Peru 1822-L JP 8 reales Peru Libre
The first specimen shown is a scarce type minted in Lima, Peru by the republicans during 1822-23. The mint was recaptured by the royalists and held by them until their final collapse in 1824. During that period, many of the "Peru Libre" pieces were counterstamped with a crown (KM 130). Attesting to the improvised nature of this issue is that nearly all survivors are weakly struck in the centers, and the specimen shown is typical.The second specimen was lot 1174 in Goldberg sale 46 (Beverly Hills, May 2008), where it sold for $3,200. The catalog description noted,
"Peru - Republic. 8 Reales, 1822 JP (Lima). 27.16 grams. Arms in shield, supported by eagle and alpaca, flags and palm behind. Reverse: Justice and Virtue stand flanking bannered column. Quite decent strike, with especially clean surfaces. Fine, even medium toning. Vibrant cartwheel luster. The first crown for Independent Peru. This being one of the finest known examples. NGC graded MS-63.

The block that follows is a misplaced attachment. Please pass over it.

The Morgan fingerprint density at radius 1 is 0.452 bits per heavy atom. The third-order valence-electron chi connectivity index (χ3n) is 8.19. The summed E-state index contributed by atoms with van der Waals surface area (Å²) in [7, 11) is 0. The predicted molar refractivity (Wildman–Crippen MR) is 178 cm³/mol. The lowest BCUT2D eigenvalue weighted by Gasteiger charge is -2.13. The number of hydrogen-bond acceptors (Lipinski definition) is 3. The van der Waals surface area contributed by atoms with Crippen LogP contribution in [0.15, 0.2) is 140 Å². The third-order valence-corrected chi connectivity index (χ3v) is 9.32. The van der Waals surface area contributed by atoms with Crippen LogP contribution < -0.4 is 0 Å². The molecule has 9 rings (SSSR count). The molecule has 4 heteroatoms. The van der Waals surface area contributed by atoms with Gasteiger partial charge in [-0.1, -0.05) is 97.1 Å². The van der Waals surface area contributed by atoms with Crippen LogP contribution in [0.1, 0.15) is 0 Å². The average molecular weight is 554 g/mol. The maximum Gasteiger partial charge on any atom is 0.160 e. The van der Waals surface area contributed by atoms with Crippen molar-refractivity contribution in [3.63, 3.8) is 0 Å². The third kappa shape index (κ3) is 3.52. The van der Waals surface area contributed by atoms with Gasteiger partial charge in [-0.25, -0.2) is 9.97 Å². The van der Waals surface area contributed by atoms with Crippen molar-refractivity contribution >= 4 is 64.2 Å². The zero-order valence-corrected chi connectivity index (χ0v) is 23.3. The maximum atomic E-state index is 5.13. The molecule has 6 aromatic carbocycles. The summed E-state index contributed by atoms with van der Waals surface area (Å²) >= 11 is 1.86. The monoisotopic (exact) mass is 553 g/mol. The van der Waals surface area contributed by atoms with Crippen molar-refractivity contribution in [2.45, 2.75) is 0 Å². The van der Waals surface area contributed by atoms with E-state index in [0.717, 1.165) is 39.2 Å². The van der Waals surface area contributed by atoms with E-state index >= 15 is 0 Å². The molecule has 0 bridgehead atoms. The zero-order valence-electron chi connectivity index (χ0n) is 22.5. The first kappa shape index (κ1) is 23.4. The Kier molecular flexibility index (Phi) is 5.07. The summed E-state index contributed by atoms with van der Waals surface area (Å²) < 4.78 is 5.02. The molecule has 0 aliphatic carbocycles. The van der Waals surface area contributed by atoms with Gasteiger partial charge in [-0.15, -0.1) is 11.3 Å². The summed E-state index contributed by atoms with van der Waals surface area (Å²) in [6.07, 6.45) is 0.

"Peru's independence was proclaimed in 1821, but the revolution dragged on until 1824. Spain did not want to relinquish this profitable colony, and actually made additional attempts to retake it. It was not until 1879 that Spain officially recognized Peru's independence. This crown is known as the Peru libre (free Peru), type. A tough coin to find this choice."
Recorded mintage: unknown.
Specification: 25 g, .903 fine silver, .726 troy oz ASW.
Catalog reference: WR 14; Eliz 98; KM 136.
- Goldberg, Ira, and Larry Goldberg, Goldberg Sale 46: the Millenia Collection, Beverly Hills, CA: Ira and Larry Goldberg Auctioneers, 2008.
- Michael, Thomas, and Tracy L. Schmidt, Standard Catalog of World Coins, 1801-1900, 9th ed., Iola, WI: Krause Publications, 2019.
- Elizondo, Carlos A., Eight Reales and Pesos of the New World, San Antonio, TX: 1968.